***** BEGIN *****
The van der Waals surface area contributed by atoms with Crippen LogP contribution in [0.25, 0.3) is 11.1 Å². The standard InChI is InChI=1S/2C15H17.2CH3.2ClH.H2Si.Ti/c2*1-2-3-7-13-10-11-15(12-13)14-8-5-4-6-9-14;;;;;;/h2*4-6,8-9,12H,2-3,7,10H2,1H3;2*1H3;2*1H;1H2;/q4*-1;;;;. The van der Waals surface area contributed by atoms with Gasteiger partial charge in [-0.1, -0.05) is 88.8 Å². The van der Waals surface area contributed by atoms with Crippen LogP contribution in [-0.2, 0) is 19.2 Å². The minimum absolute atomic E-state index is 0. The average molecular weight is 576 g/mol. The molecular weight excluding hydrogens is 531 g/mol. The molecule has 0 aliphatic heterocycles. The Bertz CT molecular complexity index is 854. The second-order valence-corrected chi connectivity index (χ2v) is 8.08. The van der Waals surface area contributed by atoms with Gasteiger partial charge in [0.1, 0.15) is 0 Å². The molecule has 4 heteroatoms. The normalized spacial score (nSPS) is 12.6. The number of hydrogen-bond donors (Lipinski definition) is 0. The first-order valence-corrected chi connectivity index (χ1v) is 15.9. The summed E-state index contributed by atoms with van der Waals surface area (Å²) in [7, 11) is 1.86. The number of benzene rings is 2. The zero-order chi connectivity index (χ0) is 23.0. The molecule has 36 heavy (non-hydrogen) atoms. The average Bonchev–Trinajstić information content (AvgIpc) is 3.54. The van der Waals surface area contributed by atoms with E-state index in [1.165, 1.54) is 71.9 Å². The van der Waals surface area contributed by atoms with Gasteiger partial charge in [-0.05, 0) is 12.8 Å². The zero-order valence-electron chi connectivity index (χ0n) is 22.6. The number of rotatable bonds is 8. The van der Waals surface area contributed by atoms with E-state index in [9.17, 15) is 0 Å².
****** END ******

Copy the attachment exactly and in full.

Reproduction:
The van der Waals surface area contributed by atoms with Crippen LogP contribution in [0.25, 0.3) is 11.1 Å². The standard InChI is InChI=1S/2C15H17.2CH3.2ClH.H2Si.Ti/c2*1-2-3-7-13-10-11-15(12-13)14-8-5-4-6-9-14;;;;;;/h2*4-6,8-9,12H,2-3,7,10H2,1H3;2*1H3;2*1H;1H2;/q4*-1;;;;. The van der Waals surface area contributed by atoms with Gasteiger partial charge in [-0.1, -0.05) is 88.8 Å². The van der Waals surface area contributed by atoms with Crippen LogP contribution in [-0.2, 0) is 19.2 Å². The minimum absolute atomic E-state index is 0. The average molecular weight is 576 g/mol. The molecular weight excluding hydrogens is 531 g/mol. The molecule has 0 aliphatic heterocycles. The Bertz CT molecular complexity index is 854. The second-order valence-corrected chi connectivity index (χ2v) is 8.08. The van der Waals surface area contributed by atoms with Gasteiger partial charge in [0.1, 0.15) is 0 Å². The molecule has 4 heteroatoms. The normalized spacial score (nSPS) is 12.6. The number of hydrogen-bond donors (Lipinski definition) is 0. The first-order valence-corrected chi connectivity index (χ1v) is 15.9. The summed E-state index contributed by atoms with van der Waals surface area (Å²) in [7, 11) is 1.86. The number of benzene rings is 2. The zero-order chi connectivity index (χ0) is 23.0. The molecule has 36 heavy (non-hydrogen) atoms. The average Bonchev–Trinajstić information content (AvgIpc) is 3.54. The van der Waals surface area contributed by atoms with E-state index in [1.165, 1.54) is 71.9 Å². The van der Waals surface area contributed by atoms with Gasteiger partial charge in [-0.05, 0) is 12.8 Å². The zero-order valence-electron chi connectivity index (χ0n) is 22.6. The number of rotatable bonds is 8. The van der Waals surface area contributed by atoms with E-state index in [9.17, 15) is 0 Å².